In English with an Accent Migguel Anggelo Goes From Caterpillar to Butterfly in a Brown, Queer Immigrant Story

Venturing out on your own into the great unknown, in whatever capacity that looks like, can be a daunting task. But when you’re determined to change and grow, the same way that Migguel Anggelo did when he left his native Venezuela for the bright lights of New York City, you’re willing to strive for your goal – no matter what. Still, what happens to that goal when your different from everyone around you? 

Anggelo strives to answer that question in his new show English with an Accent. Through dance, music, and theatre, the talented performer uses the metaphor of a caterpillar transforming into a butterfly to tell his queer, Brown, immigration story. 

Anggelo’s narrative is personal, yet universal. To leave one’s comfort zone for a new beginning, to be an outsider within a community, these are both relatable to many. Original choreography by Avihai Haham and original music developed by Anggelo and long-time collaborator and music director Jaime Lozano help to unfold this deeply personal story. 

While the performance sits at the epicenter of theatre, modern dance, and a music concert, the acting is minimal within English with an Accent. Instead, more dedication is given to the music and choreography. The songs and dances take from various genres and cultures, similar to the amalgamation of cultures within the U.S., to create a melting pot of sounds and movement. 

Photo credit: Teresa Castracane

Dance is where the show’s strength lies. Accompanied by a racially diverse ensemble of dancers, the physicality of the performances from them and from Anggelo (who sings at the same time) should be lauded. The dancers and Anggelo effortlessly perform modern dance, salsa, step, and ballet with innovative props and great lighting that’s paired with Anggelo’s sky high vocals.

Speaking of singing, Anggelo’s range as a countertenor is quite impressive. Supported by musical production that sounds inspired by late ‘90s and early ‘00s latin pop, salsa, garage, experimental, disco, and more, Anggelo’s voice soars. Yet, some of the vocal stylings feel a bit out of place with the music, specifically some falsetto placements. Also, with Anggelo only singing against recorded backing vocals the sound feels hollow at times, but that can be adjusted with just a few live background singers.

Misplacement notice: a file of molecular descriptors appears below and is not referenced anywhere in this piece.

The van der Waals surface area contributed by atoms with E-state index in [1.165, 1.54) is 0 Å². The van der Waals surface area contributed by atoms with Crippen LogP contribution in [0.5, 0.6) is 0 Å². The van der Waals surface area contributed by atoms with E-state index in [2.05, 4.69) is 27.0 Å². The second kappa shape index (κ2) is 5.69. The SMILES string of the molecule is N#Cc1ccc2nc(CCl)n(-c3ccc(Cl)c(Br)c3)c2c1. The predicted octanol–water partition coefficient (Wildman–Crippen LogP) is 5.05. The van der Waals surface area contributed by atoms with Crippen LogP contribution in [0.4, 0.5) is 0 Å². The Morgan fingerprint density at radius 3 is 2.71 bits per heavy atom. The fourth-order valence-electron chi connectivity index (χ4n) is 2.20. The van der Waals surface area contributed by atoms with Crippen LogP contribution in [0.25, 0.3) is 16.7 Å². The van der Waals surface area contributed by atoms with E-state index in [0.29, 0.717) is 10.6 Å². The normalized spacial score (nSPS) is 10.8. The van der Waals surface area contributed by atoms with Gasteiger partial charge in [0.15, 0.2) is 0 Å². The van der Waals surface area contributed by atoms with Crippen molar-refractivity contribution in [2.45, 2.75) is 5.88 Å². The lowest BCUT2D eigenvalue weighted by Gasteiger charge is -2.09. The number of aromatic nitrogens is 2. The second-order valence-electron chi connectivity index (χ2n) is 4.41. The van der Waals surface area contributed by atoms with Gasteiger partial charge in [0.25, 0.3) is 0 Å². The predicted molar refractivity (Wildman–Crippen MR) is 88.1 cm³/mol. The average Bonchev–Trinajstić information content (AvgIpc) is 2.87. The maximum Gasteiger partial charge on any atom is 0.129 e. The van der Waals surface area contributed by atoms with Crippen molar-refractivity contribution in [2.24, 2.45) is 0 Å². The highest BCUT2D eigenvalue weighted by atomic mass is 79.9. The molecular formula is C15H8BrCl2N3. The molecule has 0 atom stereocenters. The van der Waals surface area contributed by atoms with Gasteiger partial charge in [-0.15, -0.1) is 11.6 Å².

But when the music is good, it’s really good. You especially experience this within a beautiful English and Spanish-sung number where Anggelo is covered in a tarp by the ensemble to emerge in orange and black attire, similar to that of a monarch butterfly emerging from a cocoon. 

Photo credit: Teresa Castracane

And while the caterpillar/butterfly metaphor is crystal clear, the story transitions feel a bit lost within the music and dance. While both mediums have acting sprinkled between them, the focus is primarily on the music and  dance. To potentially support the transitions with the story, more acting parts may be needed.

Regardless of this, English with an Accent takes a look at shunning differences in cultures, but appropriating them for your own gain, portrays the challenges of immigration, and makes time to highlight Donald Trump’s hypocrisies. All of this occurs, while Anggelo tells a story of finding one’s self as he takes on the American Dream and make it his own. 

Photo credit: Teresa Castracane

English with an Accent is showing in New York City at Lincoln Center’s Clark Studio Theatre from Dec. 1, 2022 to Dec. 3, 2022.

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Tags: LGBTQ Queer
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